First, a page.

COVID-19 restrictions that canceled events and shuttered restaurants have collapsed distribution chains for fresh fruit, vegetables and flowers grown throughout the Tri-Counties.
Consumer demand plunged, growers said, as buyers prioritized shelf-stable goods like grains, pasta and frozen and canned foods, foregoing berries, leafy greens and cut flowers grown on the Central Coast.
“(Agriculture is) an essential industry, but almost all of the markets went away overnight,” said John Krist, CEO of the Ventura County Farm Bureau. “The price out there is too low to justify picking.”
As berry season gets underway, the steep decline in demand from food service and restaurant customers has also put pressure on lemon and avocado growers that rely on those outlets. Export markets saw the first declines at the start of the year, followed by event cancellations, restaurant closures and finally grocery stores, where customer habits have changed. And while some restaurants and catering companies have reopened for takeout or delivery, volumes are still low.
“It’s all such a delicate balance between supply and demand and timing,” Krist said. “We produce such prodigious volumes … there’s an awful lot of food looking for a home.”
For Oxnard vegetable grower Deardorff Family Farms, fields of celery, cilantro and leafy greens are planned in such a way that there’s always product available.
With orders from food service customers down 90 percent or more, that’s meant skipping over entire fields when they reach maturity, said co-owner Scott Deardorff.
“When the food service industry collapses, that takes a lot of production that would normally go there and tries to put it into the retail market,” Deardorff said. “The market’s so low it doesn’t pay to get it out of the field. Once that field is disced under, it’s a cost you can never recover.”
Those losses aren’t covered under standard crop insurance, he added.
“We looked through our policies, and there’s no coverage there.”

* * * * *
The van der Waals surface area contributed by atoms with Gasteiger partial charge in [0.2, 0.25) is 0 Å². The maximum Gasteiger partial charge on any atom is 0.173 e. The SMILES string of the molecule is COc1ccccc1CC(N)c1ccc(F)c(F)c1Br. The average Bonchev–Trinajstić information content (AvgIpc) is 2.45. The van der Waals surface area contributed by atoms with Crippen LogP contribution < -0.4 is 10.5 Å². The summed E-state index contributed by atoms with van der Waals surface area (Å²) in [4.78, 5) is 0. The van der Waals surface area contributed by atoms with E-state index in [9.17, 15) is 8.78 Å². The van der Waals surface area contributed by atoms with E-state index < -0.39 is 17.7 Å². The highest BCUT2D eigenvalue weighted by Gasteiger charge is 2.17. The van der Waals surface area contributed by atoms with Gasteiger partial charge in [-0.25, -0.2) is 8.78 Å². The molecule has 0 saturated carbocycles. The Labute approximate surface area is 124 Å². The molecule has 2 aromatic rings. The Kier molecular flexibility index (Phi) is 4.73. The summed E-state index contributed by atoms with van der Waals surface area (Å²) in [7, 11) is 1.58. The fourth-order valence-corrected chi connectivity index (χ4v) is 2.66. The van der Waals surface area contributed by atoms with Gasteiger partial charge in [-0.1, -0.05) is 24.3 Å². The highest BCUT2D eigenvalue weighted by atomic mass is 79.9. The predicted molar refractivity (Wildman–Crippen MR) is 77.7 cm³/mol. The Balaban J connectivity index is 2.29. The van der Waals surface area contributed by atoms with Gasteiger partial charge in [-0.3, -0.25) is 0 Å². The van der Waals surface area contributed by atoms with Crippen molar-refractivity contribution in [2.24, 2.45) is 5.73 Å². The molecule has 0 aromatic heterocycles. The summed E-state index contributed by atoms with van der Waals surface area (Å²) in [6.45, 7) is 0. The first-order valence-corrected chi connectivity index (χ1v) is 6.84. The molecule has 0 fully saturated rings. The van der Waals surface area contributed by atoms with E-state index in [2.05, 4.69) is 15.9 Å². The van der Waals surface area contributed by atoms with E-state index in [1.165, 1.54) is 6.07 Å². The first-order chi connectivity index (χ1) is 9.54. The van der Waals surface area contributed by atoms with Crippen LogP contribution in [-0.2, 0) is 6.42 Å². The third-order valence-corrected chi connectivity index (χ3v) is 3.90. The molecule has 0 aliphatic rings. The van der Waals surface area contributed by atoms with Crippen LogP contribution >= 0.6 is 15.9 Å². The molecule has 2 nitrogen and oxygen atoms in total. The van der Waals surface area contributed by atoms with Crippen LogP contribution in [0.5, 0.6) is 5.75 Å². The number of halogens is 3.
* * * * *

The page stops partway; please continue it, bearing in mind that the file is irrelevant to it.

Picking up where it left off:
Another top crop for the region, cut flowers, is also contending with a steep drop in demand, as retail stores and wholesale florists have been forced to shut down due to statewide restrictions. Studio designers that supply flowers for weddings, banquets, conventions and other events have also closed their doors.
“Since all this took place, there have been so many aspects of our distribution chain that have collapsed,” said Dave Pruitt, interim CEO of the California Cut Flower Commission.
While some businesses have maintained delivery services, without their usual high volumes, trucking lines disappeared, with no routes available to ship products to the East Coast for weeks.
“Most of my growers, they’re between 15-20 percent of normal business,” Pruitt said. “A lot of that has needed to be plowed under or harvested and thrown away,” including some San Luis Obispo County growers that discarded between 100,000 and 250,000 stems per week.
One community event at Avila Valley Barn April 2 handed out around 30,000 flowers to the community for free.
Food growers are also giving away as much as possible through partnerships with food banks like Food Share in Ventura County, Deardorff said, which have seen demand increase as workers and students stay home.
Some types of produce like avocados can be “stored” on the tree or vine for a time, and some growers with perennial flowers can keep them alive until demand returns. But many flower growers in the 805 region have gone into “hibernation,” Pruitt said, until the restrictions lift.
Upcoming holidays like Easter and Mother’s Day, which usually account for around a third of the cut flower industry’s annual sales, represent a potential bright spot on the horizon. But “It’s difficult for them to find out how long they can actually keep doing that,” Pruitt said. “The bright spot would need to be really bright to try and save what’s happened.”
In the meantime, that means significant declines in jobs throughout the industry, he added. “Everybody has laid off a portion of their crew.”
Deardorff Family Farms has been able to retain its workforce, but everyone has had to take cuts to their hours, depending on if there’s a market for the produce that day.
For those workers that have stayed, safety procedures are built into the supply chain, growers said, from face protection that is standard for dust and pollen to handwashing stations. Companies have enforced distance between workers and conducted increased training for employees in sanitation and food safety.
“That’s been second nature for us for quite a while in the fresh vegetable industry,” Deardorff said.
Agriculture and food service workers are a “second line” of responders during the crisis, he added.
“Those people are still working, selling food, processing food or growing food,” Deardorff said. “They’re a second line of people backstopping and trying to keep people healthy. We’re an essential business, so we’re working, but it doesn’t seem like people are buying.”
• Contact Marissa Nall at [email protected]